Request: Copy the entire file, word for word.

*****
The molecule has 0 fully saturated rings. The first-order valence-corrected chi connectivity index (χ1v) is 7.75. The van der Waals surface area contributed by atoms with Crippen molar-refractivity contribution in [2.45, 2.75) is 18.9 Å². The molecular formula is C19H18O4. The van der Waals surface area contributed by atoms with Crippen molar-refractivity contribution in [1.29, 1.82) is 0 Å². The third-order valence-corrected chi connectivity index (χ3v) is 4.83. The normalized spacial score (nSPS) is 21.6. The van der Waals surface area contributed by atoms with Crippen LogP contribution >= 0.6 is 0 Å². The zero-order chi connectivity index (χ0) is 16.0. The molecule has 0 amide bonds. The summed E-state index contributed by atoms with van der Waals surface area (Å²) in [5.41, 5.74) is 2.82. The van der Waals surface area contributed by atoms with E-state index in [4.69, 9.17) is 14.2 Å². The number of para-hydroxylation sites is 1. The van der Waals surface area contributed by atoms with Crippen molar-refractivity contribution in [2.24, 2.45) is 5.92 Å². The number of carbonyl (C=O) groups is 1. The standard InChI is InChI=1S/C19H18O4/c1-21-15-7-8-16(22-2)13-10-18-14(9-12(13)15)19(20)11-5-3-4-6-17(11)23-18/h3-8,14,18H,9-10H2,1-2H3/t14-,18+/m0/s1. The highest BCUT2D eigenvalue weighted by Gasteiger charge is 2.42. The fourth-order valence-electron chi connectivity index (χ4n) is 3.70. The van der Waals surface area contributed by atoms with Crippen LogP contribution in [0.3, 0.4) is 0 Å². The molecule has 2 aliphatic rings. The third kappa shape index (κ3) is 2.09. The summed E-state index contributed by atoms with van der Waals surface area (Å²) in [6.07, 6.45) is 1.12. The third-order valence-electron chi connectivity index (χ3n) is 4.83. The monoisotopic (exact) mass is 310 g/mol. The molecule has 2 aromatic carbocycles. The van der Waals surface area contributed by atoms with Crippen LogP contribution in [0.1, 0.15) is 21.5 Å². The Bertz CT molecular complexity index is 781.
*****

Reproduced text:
The molecule has 0 fully saturated rings. The first-order valence-corrected chi connectivity index (χ1v) is 7.75. The van der Waals surface area contributed by atoms with Crippen molar-refractivity contribution in [2.45, 2.75) is 18.9 Å². The molecular formula is C19H18O4. The van der Waals surface area contributed by atoms with Crippen molar-refractivity contribution in [1.29, 1.82) is 0 Å². The third-order valence-corrected chi connectivity index (χ3v) is 4.83. The normalized spacial score (nSPS) is 21.6. The van der Waals surface area contributed by atoms with Crippen LogP contribution >= 0.6 is 0 Å². The zero-order chi connectivity index (χ0) is 16.0. The molecule has 0 amide bonds. The summed E-state index contributed by atoms with van der Waals surface area (Å²) in [5.41, 5.74) is 2.82. The van der Waals surface area contributed by atoms with E-state index in [4.69, 9.17) is 14.2 Å². The number of para-hydroxylation sites is 1. The van der Waals surface area contributed by atoms with Crippen molar-refractivity contribution in [2.24, 2.45) is 5.92 Å². The number of carbonyl (C=O) groups is 1. The standard InChI is InChI=1S/C19H18O4/c1-21-15-7-8-16(22-2)13-10-18-14(9-12(13)15)19(20)11-5-3-4-6-17(11)23-18/h3-8,14,18H,9-10H2,1-2H3/t14-,18+/m0/s1. The highest BCUT2D eigenvalue weighted by Gasteiger charge is 2.42. The fourth-order valence-electron chi connectivity index (χ4n) is 3.70. The van der Waals surface area contributed by atoms with Crippen LogP contribution in [0.3, 0.4) is 0 Å². The molecule has 2 aliphatic rings. The third kappa shape index (κ3) is 2.09. The summed E-state index contributed by atoms with van der Waals surface area (Å²) in [6.07, 6.45) is 1.12. The third-order valence-electron chi connectivity index (χ3n) is 4.83. The monoisotopic (exact) mass is 310 g/mol. The molecule has 2 aromatic carbocycles. The van der Waals surface area contributed by atoms with Crippen LogP contribution in [0.1, 0.15) is 21.5 Å². The Bertz CT molecular complexity index is 781.